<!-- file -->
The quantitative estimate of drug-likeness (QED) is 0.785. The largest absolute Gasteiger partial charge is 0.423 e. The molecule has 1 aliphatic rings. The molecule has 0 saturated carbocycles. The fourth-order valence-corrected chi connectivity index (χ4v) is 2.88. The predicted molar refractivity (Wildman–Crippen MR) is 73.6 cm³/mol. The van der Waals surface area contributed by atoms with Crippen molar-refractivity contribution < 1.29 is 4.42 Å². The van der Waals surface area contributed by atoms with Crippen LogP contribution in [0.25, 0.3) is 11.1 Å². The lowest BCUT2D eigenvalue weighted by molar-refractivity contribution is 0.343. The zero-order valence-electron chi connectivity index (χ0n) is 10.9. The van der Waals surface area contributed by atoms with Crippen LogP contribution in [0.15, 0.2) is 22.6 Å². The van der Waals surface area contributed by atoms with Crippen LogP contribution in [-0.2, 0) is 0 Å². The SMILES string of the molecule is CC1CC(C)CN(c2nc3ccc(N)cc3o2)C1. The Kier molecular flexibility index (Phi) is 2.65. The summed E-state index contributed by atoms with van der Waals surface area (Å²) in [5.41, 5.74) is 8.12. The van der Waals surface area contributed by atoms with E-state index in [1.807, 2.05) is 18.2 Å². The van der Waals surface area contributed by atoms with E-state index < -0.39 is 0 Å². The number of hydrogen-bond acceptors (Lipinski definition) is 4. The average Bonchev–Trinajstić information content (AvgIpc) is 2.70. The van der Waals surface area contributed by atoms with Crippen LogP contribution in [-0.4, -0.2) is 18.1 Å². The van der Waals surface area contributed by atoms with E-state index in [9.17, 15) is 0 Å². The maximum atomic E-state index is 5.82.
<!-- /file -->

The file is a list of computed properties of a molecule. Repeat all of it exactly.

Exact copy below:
The quantitative estimate of drug-likeness (QED) is 0.785. The largest absolute Gasteiger partial charge is 0.423 e. The molecule has 1 aliphatic rings. The molecule has 0 saturated carbocycles. The fourth-order valence-corrected chi connectivity index (χ4v) is 2.88. The predicted molar refractivity (Wildman–Crippen MR) is 73.6 cm³/mol. The van der Waals surface area contributed by atoms with Crippen molar-refractivity contribution < 1.29 is 4.42 Å². The van der Waals surface area contributed by atoms with Crippen LogP contribution in [0.25, 0.3) is 11.1 Å². The lowest BCUT2D eigenvalue weighted by molar-refractivity contribution is 0.343. The zero-order valence-electron chi connectivity index (χ0n) is 10.9. The van der Waals surface area contributed by atoms with Crippen LogP contribution in [0.15, 0.2) is 22.6 Å². The van der Waals surface area contributed by atoms with Crippen LogP contribution in [-0.2, 0) is 0 Å². The SMILES string of the molecule is CC1CC(C)CN(c2nc3ccc(N)cc3o2)C1. The Kier molecular flexibility index (Phi) is 2.65. The summed E-state index contributed by atoms with van der Waals surface area (Å²) in [5.41, 5.74) is 8.12. The van der Waals surface area contributed by atoms with E-state index in [1.807, 2.05) is 18.2 Å². The van der Waals surface area contributed by atoms with E-state index < -0.39 is 0 Å². The number of hydrogen-bond acceptors (Lipinski definition) is 4. The average Bonchev–Trinajstić information content (AvgIpc) is 2.70. The van der Waals surface area contributed by atoms with Crippen LogP contribution in [-0.4, -0.2) is 18.1 Å². The van der Waals surface area contributed by atoms with E-state index in [9.17, 15) is 0 Å². The maximum atomic E-state index is 5.82.